Perhaps one of our favorite things about the weekend is the ability to have a leisurely breakfast at home. During the week, I like to sit at home for a bit and have a cup of tea and some granola, and Michael has a granola bar at work. On the weekends, though, we have a different ritual. Michael has become our in-house coffee expert, and recently we've been enjoying Sweet Maria's coffee brewed in our new Chemex coffeemaker. Whenever I have a chance (or an excuse, like some heavy cream or buttermilk sitting in the fridge that I just must use before it goes bad), I make us a weekend breakfast treat, like scones or biscuits, and put them in the freezer to be baked fresh in the morning. We've already posted our standard cinnamon bun recipe, but today we want to share with you a new variety - something that's a bit more like a sticky bun, because the filling turns into gooey caramel that bubbles out of the sweet dough.
This recipe came about because we had tried and loved Joy the Baker's Cinnamon Sugar Pull-Apart Bread, but realized that it was impractical, since it clearly must be eaten fresh out of the oven, and the fact that it is also clearly far more than two people need was probably not going to stop us from eating the entire thing. So, we converted it into individual rolls which rise in muffin tins and then can be frozen and baked as needed.
Cinnamon Sticky Rolls (makes 8 rolls)
Adapted from Joy the Baker
- 2 1/4 teaspoons (1 packet) active dry yeast
- 1/4 cup warm water
- 2 and 3/4 cup flour, plus 2 tablespoons
- 1/4 cup sugar
- 1/2 tsp salt
- 4 tbsp (1/2 stick) butter
- 1/3 cup milk
- 2 large eggs, at room temperature
- 1 tsp vanilla extract
- 1 cup sugar
- 1 tbsp cinnamon
- 1/2 tsp nutmeg
- 4 tbsp (1/2 stick) butter
First, activate the yeast by whisking it into the warm water and adding a pinch of sugar. The water shouldn't be hot - just warm water from the tap. Add a small pinch of sugar (about a half teaspoon), and let it sit for five minutes. The yeast should be foamy - if it isn't, then the yeast is no good. Throw it out and try again.
Put the milk and butter together in a small saucepan over mediu low heat until the butter has melted. Give the mixture a good stir and remove from the heat, then add the vanilla extract. Let it cool for a few minutes.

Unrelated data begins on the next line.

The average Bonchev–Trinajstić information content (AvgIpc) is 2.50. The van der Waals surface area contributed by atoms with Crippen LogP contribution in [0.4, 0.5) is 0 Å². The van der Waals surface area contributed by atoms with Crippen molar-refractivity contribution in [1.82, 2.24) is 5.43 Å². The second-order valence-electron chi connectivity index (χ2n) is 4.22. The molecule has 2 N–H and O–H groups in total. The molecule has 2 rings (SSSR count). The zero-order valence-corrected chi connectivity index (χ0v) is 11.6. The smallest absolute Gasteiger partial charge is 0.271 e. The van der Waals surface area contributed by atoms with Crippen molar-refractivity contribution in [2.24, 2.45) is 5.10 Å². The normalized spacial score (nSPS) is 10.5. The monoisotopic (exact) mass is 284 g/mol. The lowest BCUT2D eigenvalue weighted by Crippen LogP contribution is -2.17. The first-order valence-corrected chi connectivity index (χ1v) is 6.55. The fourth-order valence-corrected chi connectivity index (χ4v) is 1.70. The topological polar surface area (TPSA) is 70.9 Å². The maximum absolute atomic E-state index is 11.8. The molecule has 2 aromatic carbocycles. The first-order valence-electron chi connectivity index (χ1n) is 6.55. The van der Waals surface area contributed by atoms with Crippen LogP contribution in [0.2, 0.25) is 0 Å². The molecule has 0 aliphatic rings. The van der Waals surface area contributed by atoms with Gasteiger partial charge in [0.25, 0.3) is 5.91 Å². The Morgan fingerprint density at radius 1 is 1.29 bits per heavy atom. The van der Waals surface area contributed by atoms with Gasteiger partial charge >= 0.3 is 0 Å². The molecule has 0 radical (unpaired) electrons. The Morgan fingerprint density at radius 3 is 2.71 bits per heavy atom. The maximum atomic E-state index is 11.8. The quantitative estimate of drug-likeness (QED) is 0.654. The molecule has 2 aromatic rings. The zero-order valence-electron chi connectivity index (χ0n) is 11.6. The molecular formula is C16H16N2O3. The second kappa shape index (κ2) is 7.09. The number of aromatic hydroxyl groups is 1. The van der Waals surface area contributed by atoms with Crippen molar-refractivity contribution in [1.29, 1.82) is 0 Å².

Meanwhile, in a large mixing bowl (or in a stand mixer), stir together 2 cups of the flour, the sugar, and the salt.
Pour the milk mixture and the yeast and water into the dry ingredients and stir with a spatula or with the paddle attachment of your stand mixer on low until just mixed. Add the eggs and continue to mix until the eggs are incorporated (this will take a few minutes). Add another 3/4 cup of the flour and mix for about two minutes. The dough should be well mixed and a little sticky at this point.
Transfer the dough to a large, greased bowl, and cover with plastic wrap. Keep it in a warm, draft-free place to rise for about an hour, or until it's doubled in size (we find it helpful to snap a picture at the beginning of the process to help gauge when it's doubled).
Near the end of the rising time, begin to prepare the filling. Mix together the sugar, cinnamon, and nutmeg in a small bowl, and set aside. Then put the butter in a saucepan over medium low heat and brown it - the butter will separate into a clear looking liquid and little flecks of solids. As you cook, the solid flecks will begin to turn brown and take on a nutty smell. Remove from the heat immediately (so you don't burn it) and transfer the butter to a measuring cup with a pouring spout.
Punch down the dough with your fist and knead in the final two tablespoons of flour, then cover the dough with a clean towel and let it rest for five minutes. Then use a rolling pin to roll the dough out into about a 16 inch square.
Brush the square with the brown butter and sprinkle with the cinnamon sugar mixture (yes, all of it. It's a lot but it's going to make your ooey gooey center, so it's important). With a pizza cutter or a thin, sharp knife, cut the square into eight strips about two inches wide. Roll the strips up from one end, and place them individually into a muffin tin (note that if you do this correctly it will not look like it does in the picture. I did this part of the project when Michael was not home, meaning that I wasn't too sure on the math but because I am impatient I just plunged right into it anyway - and ended up cutting shorter strips than necessary, then rolling two strips around each other. Also I made nine. But it will be better if you make eight, and cut them like I said, not as I did).
When you have all eight rolls in the muffin tin, cover it loosely with plastic wrap and let them rise for another 45 minutes, again until just about doubled in size.
At this point, you can put the rolls in the freezer until they have solidified, then remove them to a plastic bag to bake when you're ready.
Whenever you're ready to bake, preheat the oven to 350 degrees and put the buns in. Bake them for 18 - 22 minutes, until they've puffed up and are lightly browned on top (buns that have been frozen may take a little bit longer).